Blackwell Publishing, Incorporated et al v. Miller

Filing 22

RESPONSE to 16 MOTION for Summary Judgment filed by John Wiley and Sons, Incorporated, Blackwell Publishing, Incorporated, Elsevier, Incorporated, Oxford University Press, Incorporated, Sage Publications, Incorporated. (Mainelli Burke, Amy)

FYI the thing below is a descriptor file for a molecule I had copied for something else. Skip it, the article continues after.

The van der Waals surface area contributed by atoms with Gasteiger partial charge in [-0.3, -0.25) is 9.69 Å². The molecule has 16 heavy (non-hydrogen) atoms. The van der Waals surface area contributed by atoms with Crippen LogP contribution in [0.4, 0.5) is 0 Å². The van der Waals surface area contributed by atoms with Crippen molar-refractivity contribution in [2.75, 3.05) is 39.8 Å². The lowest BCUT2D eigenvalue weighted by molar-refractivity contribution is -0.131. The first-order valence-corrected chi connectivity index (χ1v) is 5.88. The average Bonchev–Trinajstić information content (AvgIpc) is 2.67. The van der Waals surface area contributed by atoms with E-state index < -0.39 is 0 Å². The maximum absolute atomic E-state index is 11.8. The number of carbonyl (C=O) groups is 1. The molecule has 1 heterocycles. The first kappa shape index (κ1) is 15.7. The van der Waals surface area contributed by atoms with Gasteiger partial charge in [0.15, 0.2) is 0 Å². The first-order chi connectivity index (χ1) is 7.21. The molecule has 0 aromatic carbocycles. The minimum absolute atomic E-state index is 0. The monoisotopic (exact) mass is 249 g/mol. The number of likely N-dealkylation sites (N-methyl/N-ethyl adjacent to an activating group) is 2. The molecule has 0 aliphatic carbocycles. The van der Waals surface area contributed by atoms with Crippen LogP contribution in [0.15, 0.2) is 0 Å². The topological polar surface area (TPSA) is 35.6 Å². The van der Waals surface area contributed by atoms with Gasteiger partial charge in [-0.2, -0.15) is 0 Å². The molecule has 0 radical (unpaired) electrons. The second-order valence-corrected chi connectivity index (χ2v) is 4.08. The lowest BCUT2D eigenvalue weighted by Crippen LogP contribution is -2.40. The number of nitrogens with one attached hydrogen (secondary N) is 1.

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Blackwell Publishing, Incorporated et al v. Miller Doc. 22 UNITED STATES DISTRICT COURT EASTERN DISTRICT OF MICHIGAN SOUTHERN DIVISION BLACKWELL PUBLISHING, INC., ELSEVIER, INC., OXFORD UNIVERSITY PRESS, INC., SAGE PUBLICATIONS, INC., and JOHN WILEY & SONS, INC., Plaintiffs, vs. Civil Action No. 07-CV-12731 Hon. Avern Cohn Mag. Morgan EXCEL RESEARCH GROUP, LLC d/b/a EXCEL TEST PREPARATION, COURSEPACKS, & COPIES and NORMAN MILLER, individually, Defendants. ___________________________________/ PLAINTIFFS' BRIEF IN OPPOSITION TO DEFENDANTS' MOTION FOR SUMMARY JUDGMENT Plaintiffs submit this brief in opposition to defendants' motion for summary judgment. Before addressing the merits of the motion, plaintiffs wish to make clear their rationale in doing so. First, plaintiffs do not waive their request for relevant discovery. The record unilaterally placed before this Court by defendants is self-serving, largely inadmissible, and full of gaps as plaintiffs have pointed out in their separate response, filed herewith, to defendants' statement of facts. Summary judgment against plaintiffs on such a record would be grossly unfair. Plaintiffs believe a full disclosure of what goes on in defendants' business will only strengthen their opposition to defendants' motion. Second, plaintiffs could, but do not, oppose summary judgment purely on the grounds that the status of the factual record is so muddled. As the Court will have seen from plaintiffs' responses to defendants' fact statement, nearly every "fact" alleged by defendants is inadmissible, incomplete, or in dispute. The few things that can be said to be beyond dispute at this point are discussed infra. Third, however, plaintiffs are mindful of the Court's desire to streamline proceedings in this action. Denial of summary judgment would certainly achieve that result, given that defendants have presumably put forward what they view as the bestcase presentation of their defenses. And the flaws in defendants' argument go much deeper than the many imperfections in their presentation of the "facts." So, without waiving their rights to discovery, plaintiffs will address defendants' argument on the merits. If the Court agrees with plaintiffs on the merits, then this case can indeed move to a quick resolution. 2 ISSUES PRESENTED Whether the coursepack business conducted at defendants' shop, Excel Test Preparation, Coursepacks & Copies ("Excel"), as described to date, 1. infringes plaintiffs' right of reproduction under 17 U.S.C. 106(1), under the rule laid down by Princeton University Press v. Michigan Document Services, Inc., 99 F.3d 1381, (6th Cir. 1996), given that defendants supply the premises, copying machines, paper, utilities, masters, and binding everything necessary to such reproduction other than the labor of running the copying machines, which they outsource to their customers; and 2. infringes plaintiff's right of distribution under 17 U.S.C. 106(3) 3 CONTROLLING AUTHORITY The controlling authority in this case is Princeton University Press v. Michigan Document Services, Inc., 99 F.3d 1381 (6th Cir.1996). 4 SUMMARY OF FACTS The only facts beyond dispute at this point are the following: 1. Defendants' business consists, at least in part, of the reproduction on its premises of coursepacks containing copyrighted works owned by plaintiffs. 2. This reproduction is not accidental, incidental, or haphazard. Although given the record at present we do not know what steps defendants take to promote their coursepack business, clearly they have set up their business with the intent that coursepacks be reproduced in large numbers on their premises, and that they be paid for such reproduction. 3. To facilitate such reproduction, defendants maintain a library of coursepack masters. Who physically produces these masters is not entirely clear. Be that as it may, defendants do not suggest, and there is no evidence to suggest, that the creation of the masters has been authorized by the copyright owners of their contents. 4. The excerpts reproduced from plaintiffs' copyrighted works are substantial, as that term is interpreted in Princeton University Press v. Michigan Document Services, Inc., 99 F.3d at 1389-1390. The percentages that they represent of the works from which they are taken are set forth in Exhibit B to Plaintiffs' Response to Defendants' Statement of Facts (hereinafter "Pls. Resp.").1 5. Upon request, defendants provide a student customer with coursepack master, a photocopying machine, and necessary supplies. The student uses the Based on the opinion in Michigan Document Services, anything in excess of 5% is presumptively substantial. A few of the items in the Amended Complaint constitute 3% or 4%, one is 1%; but all of these far exceed the 1,000 word "brevity" threshold. Id. at 1390. 5 1 photocopying machine to generate a copy of the coursepack master. The student pays Excel for each page that he or she generates. See 2 of defendants' statement of facts. 6. No one pays any copyright fee for the reproduction of copyrighted material made in this manner, or for the lending of the coursepack master. 7. 10. 8. Although there is no record at this point as to what profit defendants make The scale of defendants' operation appears to be substantial. Pls. Resp., p. on this business, Excel is not a nonprofit institution and presumably is making a profit on each coursepack copy made on its premises. 9. The harm suffered by plaintiffs as a result of this cannot be calculated based on the information in hand. For a general discussion of the market harm cauised by unlicensed coursepacks, see Michigan Document Services, 99 F.3d at 1386-1388. 10. Plaintiffs and the University of Michigan are party to various licensing agreements under which plaintiffs provide the University and its students with electronic access to certain works. These agreements, on their face, do not apply to 32 of the 40 works at issue here. Pls. Resp., p. 9. They are irrelevant to the copying of the other eight works, for reasons that will be discussed infra. 6 ARGUMENT The Sixth Circuit in Princeton University Press v. Michigan Document Services ("MDS") set down a clear and unequivocal principle: commercial reproduction of copyrighted materials in coursepacks infringes copyright unless it has been authorized by the copyright owner(s). This is so regardless of the fact that the coursepacks are ultimately used for the laudable purpose of nonprofit education. Id. at 1386. One would have thought this was the end of the matter. However, defendants claim to have found a way around MDS. By the simple expedient of making the students run the copy machines using masters, machines, and supplies owned by defendants they claim they are not engaged in commercial reproduction and so have no liability for copyright. By moving for summary judgment defendants have in effect asked the Court to give its imprimatur to this ruse. Since being sued, defendants have cast about for additional lines of defense, and have come up with the theory that license agreements between plaintiffs and the University of Michigan authorize student copying of plaintiffs' materials.2 These agreements, however, have no bearing whatever on most of the works at issue here, and on the few to which they might be relevant they do not authorize the conduct sued on here. Plaintiffs will address the license defense first, and then turn to the main issue of the case. There is no indication in defendants' pleadings that they ever considered this line of reasoning when they were constructing their business model. 7 2 1. Plaintiffs' Licensing Agreements with the University of Michigan Give Defendants No Support. As noted above, 80% of plaintiffs' infringement claims are not even potentially subject to any defense based on license agreements. Only eight journals identified in the Amended Complaint are subject to the licenses attached to defendants' brief. Those eight are licensed to the University of Michigan under terms that do not authorize reproduction at Excel. To be specific: a. The Blackwell Agreement (defendants' Exhibit 2) covers two journals, items 1 and 2 on plaintiffs' Exhibit B. But it forbids "Commercial Use" of those journals, which it defines as "[u]se for the purpose of monetary reward (whether by or for the Licensee or an Authorized User) by means of the sale, resale, loan, transfer, hire or other form of exploitation of the Licensed Materials." (emphasis added). Thus, the Blackwell Agreement does not allow an Authorized User to be the beneficiary of any use from which any person receives monetary reward. b. The Elsevier Agreement (defendants' Exhibit 5) covers the journals identified in items 3-7 on plaintiffs' Exhibit B. It allows students to print and download excerpts from the Elsevier database. It does not, however, grant permission for any other kind of reproduction, such as offsite photocopying and it specifically says that all rights in the database remain with Elsevier "except as expressly set forth in this Agreement." (Id., 1.5) Defendants ask, why does it matter what machine the student uses? But the question should be reversed: why does it matter so much to students to have printed copies from a copy shop when they could download the materials and read them on their own computers? That is unclear on the record. Professors have purportedly "advised" 8 Excel that students need physical copies to derive the maximum benefit from the assigned readings, and this may be so. If so, it is a convenience or benefit separate from that conferred by the license, and Elsevier is within its rights to charge for that benefit. Elsevier is entitled to set such limits on the use of its intellectual property as it wishes to prohibit the very sort of thing that Elsevier is now suing on and the University has accepted those limits. Moreover, the Elsevier Agreement specifically says that Authorized Users may not "substantially or systematically reproduce, retain or redistribute the Licensed Products." Id., 1.4.3. Yet defendants' business relies on precisely such conduct. c. The SAGE Agreement (defendants' Exhibit 4) covers the journals identified in items 31 and 37 on plaintiffs' Exhibit B. It allows students to print and download excerpts from the SAGE database. It also allows students and faculty to "use a reasonable portion of the Licensed Materials in the preparation of Course Packs," and allows the University may charge a fee to "cover costs of copying ... Licensed Materials for Authorized Users." Id, Section IV. These provisions read together as a whole, as they should be, plainly allow the University and Authorized Users to photocopy coursepacks including SAGE material so long as the fees charged do not exceed cost-recovery. In other words, the SAGE Agreement allows coursepack production so long as no profit is made from the copying. Nowhere does the SAGE license allow third parties to copy material. And it would be very odd if the SAGE Agreement restricted the copying fees of its licensee, the University, to cost-recovery, yet were construed to allow commercial shops such as Excel to make a profit from reproducing SAGE materials. 9 In sum, none of these license agreement provides students the sort of carte blanche copying rights that defendants claim, and none of them authorizes commercial reproduction. Defendants' attempt to portray the license agreements between plaintiffs and the University as some sort of blanket license for students to copy at will, and especially to have copying done at commercial shops, is an impermissible stretch of the plain language of the agreements. The license agreements simply do not say what defendants wish they said. 2. Defendants Are Liable As Direct Infringers of Copyright. Shorn of this license defense, defendants' case consists entirely of an attempt to get around the precedent established by Princeton University Press v. Michigan Document Services (hereinafter "MDS"). In this effort, defendants rely on one central fallacy: that they have committed no infringing acts, because only students "make" the copies at issue here. Their premise is wrong on two separate counts. First, defendants' liability does not depend solely on the "making" of copies. Defendants are also engaged in unauthorized distribution of plaintiffs' works in violation of 17 U.S.C.106(3).3 Such distribution takes place when defendants provide the coursepack masters to students, and again when the students pay for their coursepacks. Plaintiffs have authorized neither the making of the masters (which contain reproductions of their material), nor the circulation of such reproductions. Defendants by their own admission provide the masters to any student enrolled in the class concerned, and they do so for purely commercial purposes: to generate profit by enabling Section 106(3) gives the copyright owner the exclusive right to "distribute copies or phonorecords of the copyrighted work to the public by sale or other transfer of ownership, or by rental, lease, or lending." 10 3 the making of copies, for which they receive "about 7-8 cents" per page.4 This is commercial lending, and thus infringement.5 Another unauthorized distribution occurs at the end of the transaction, when the student pays for the coursepack. It is then that title to the coursepack copy passes to the student. If the student walked out of Excel without paying, defendants would rightly accuse him or her of theft. In legal terms, a sale of the reproduction occurs when money changes hands and title to the object passes to the customer. This unauthorized sale is an infringement of plaintiffs' distribution right. Second, defendants' assertion that only students "make" copies of plaintiffs' copyrighted materials is mere sophistry. The copies result primarily from the efforts and investment of defendants, with assistance from their student customers. Students may be the ones who stand in front of the copying machines, feeding pages and pushing the "print" button. But defendants supply all other elements of the reproduction: the venue, the machines, the paper, the utilities, and the masters. (They also, at least sometimes, bind the copied pages together for the students' added convenience.) Defendants and their customers are engaged in a common, seamless effort (for their own respective motives) to reproduce plaintiffs' materials on a commercial basis without paying copyright fees. To pretend that defendants are not directly and closely engaged in the copying process is to elevate form, indeed pretense of form, over substance. Conceivably, Excel's profit margin may be even higher than its competitors' because it needs no employees to run the copying machines. Its student customers do the drudge work for it. 5 Needless perhaps to add: it does not matter that the end result of such commercial lending is to put educational materials in the hands of students. If that were so, then the sale of counterfeit copies of plaintiffs' books for educational use would be lawful. Under the rule of MDS, the educational end use by a copy shop's customers does not alter the commercial nature of the copy shop's use. 99 F.3d at 1386. 11 4 Plaintiffs have been unable to find any case quite like this in the copyright case law perhaps because the proffered defense is so plainly without merit. But plaintiffs note that in the field of music copyright, Congress assumed in crafting the Copyright Act that the owners of jukeboxes placed in public areas would be liable for unauthorized performance of music even though the jukeboxes would perform anything unless a private customer caused them to do so by inserting money into the machine. See 17 U.S.C. 116; Broadcast Music, Inc. v. Xanthas, Inc., 674 F.Supp. 553 (E.D.La.1987), aff'd in relevant part, 855 F.2d 233 (5th Cir.1988).6 It is important to remember that we are not dealing here with "walk-up" business. We are not dealing with students who, possessing coursepack masters other than by loan from Excel, happen to come into Excel's shop and, without Excel's encouraging them or having any reason to know what they are up to, make copies quietly on a machine off in the corner. Such copies might well be illegal, and defendants might be liable for them, but that is a hypothetical question.7 What plaintiffs sue on here are copies methodically made in furtherance of Excel's corporate business purposes. 6 See also, Columbia Pictures, Inc. v. Redd Horne, Inc., 749 F.2d 154 (3d Cir.1984). In that case the defendant ran a theater where patrons could rent movies and view them in small booths. The defendant argued that these were all private performances for which it could not be liable. The Third Circuit looked past the form of the undertaking to the effect, and found infringement. In MDS the Sixth Circuit said the following: As to the proposition that it would be fair use for the students or professors to make their own copies, the issue is by no means free from doubt. Id. at 1389. Certainly, systematic and high volume copying by students would be far outside the Classroom Guidelines discussed with approval in MDS, 99 F.3d at 1390-91. Admittedly, the Classroom Guidelines are directed to copying by teachers, not students, but the result should be no different simply because teachers tell their students to obtain copies at an off-campus shop. If such large-scale copying were carried out at Excel, then defendants (even if technically unaware of it) might well be vicariously liable for it. See Shapiro, Bernstein & Co. v. H.L. Green Co., 316 F.2d 304, 307 (2d Cir. 1963). And if 12 7 3. Defendants' Have No Valid Claim of Fair Use As a last fallback, defendants argue that the reproduction of coursepacks on their premises is fair use. In this they rely largely on arguments that were expressly repudiated in the Sixth Circuit's en banc decision in MDS. Compare, for example, defendants' discussion of "transformative use" at page 14 of their brief with the Sixth Circuit's brusque dismissal of that argument, 99 F.3d at 1389; defendants' discussion of the second statutory fair use factor at pp. 14-15 of their brief with the Sixth Circuit's even brusquer treatment of that issue, 99 F.3d at 1389; defendants' discussion of the amount and substantiality of the use with the Sixth Circuit's discussion in MDS at 1389-1391. Indeed, defendants' entire fair use discussion seems to be an attempt to reargue MDS. Tellingly, the only quotations from MDS in their brief are from the dissenting opinions. The premise underlying defendants' fair use arguments is even less sound. Defendants imagine the students as the lead actors, and themselves as merely "enabling" their customers' fair use. As discussed at length above, this vision inverts reality. Defendants have created a business for copying coursepacks in which they supply everything but the last bit of labor; the students simply show up to run the machines, and in doing so put money in the pockets of Excel and its owner. As discussed in footnote 6 above, even truly autonomous student copying of coursepacks is far from sure to be a fair use. But the copying that goes on here is of a very different nature. The student is a stalking horse, deliberately put forward in an attempt to provide legal cover for Excel, even without supplying masters, were to continue deliberately to make its machines available for the systematic reproduction of coursepacks by students, it is hard to imagine the Sixth Circuit condoning such activity. See Fonovisa, Inc. v. Cherry Auction, Inc., 76 F.3d 259 (9th Cir.1996) (swap meet operator liable for infringing distribution of copyright materials by swap meet attendants, when it knew that such activity was going on and received payment from those involved). 13 defendants' commercial business. And as the Sixth Circuit said in MDS, "'[t]he courts have ... properly rejected attempts by for-profit users to stand in the shoes of their customers making nonprofit or noncommercial uses'" Id. at 1389, citing Patry, Fair Use In Copyright Law, at 420 n. 34. In keeping with MDS, the Court must look to the true underlying commercial nature of the copying that is at issue here. CONCLUSION Defendants are engaged in the manufacture and distribution of coursepacks for profit. In manufacture, because they provide every necessary element of reproduction other than the labor of standing by the photocopying machine and pushing the "print" button. In distribution, because they lend coursepack masters to students, and part with title to the copies made on their machines, all in exchange for payment. Defendants thus fall squarely within the rule laid down by Princeton University Press v. Michigan Document Services, Inc. Their motion for summary judgment must be denied. Respectfully submitted, BLACKWELL PUBLISHING, INC., ELSEVIER, INC., OXFORD UNIVERSITY PRESS, INC., SAGE PUBLICATIONS, INC., JOHN WILEY & SONS, INC., Plaintiffs, 14 By their Attorneys: KOTIN, CRABTREE & STRONG LLP Dated: January 25, 2008 By: /s/ William S. Strong /s/ Amy C. Mainelli Burke William S. Strong, Esq., BBO #483520 Amy C. Mainelli Burke, Esq., BBO#657201 KOTIN, CRABTREE & STRONG, LLP One Bowdoin Square Boston, MA 02114 (617) 227-7031 (617) 367-2988 (fax) Local Counsel: Claudia Rast (P40165) Karl V. Fink (P13429) Cynthia M. York (P39722) Pear, Sperling, Eggan & Daniels, P.C. 24 Frank Lloyd Wright Drive Ann Arbor, Michigan 48105 (734) 665-4441 (734) 665-8788 (fax) CERTIFICATE OF SERVICE I hereby certify that on January 25, 2008, I electronically filed the foregoing document with the Clerk of Court using the ECF system which will send notification of such filing to the following: Karl V. Fink, Susan M. Kornfield, Alan N. Harris, s/Amy C. Mainelli Burke Amy C. Mainelli Burke, Esq. Kotin, Crabtree & Strong, LLP One Bowdoin Square Boston, MA 02114 Telephone: (617) 227-7031 Facsimile: (617) 367-2988 Email: 15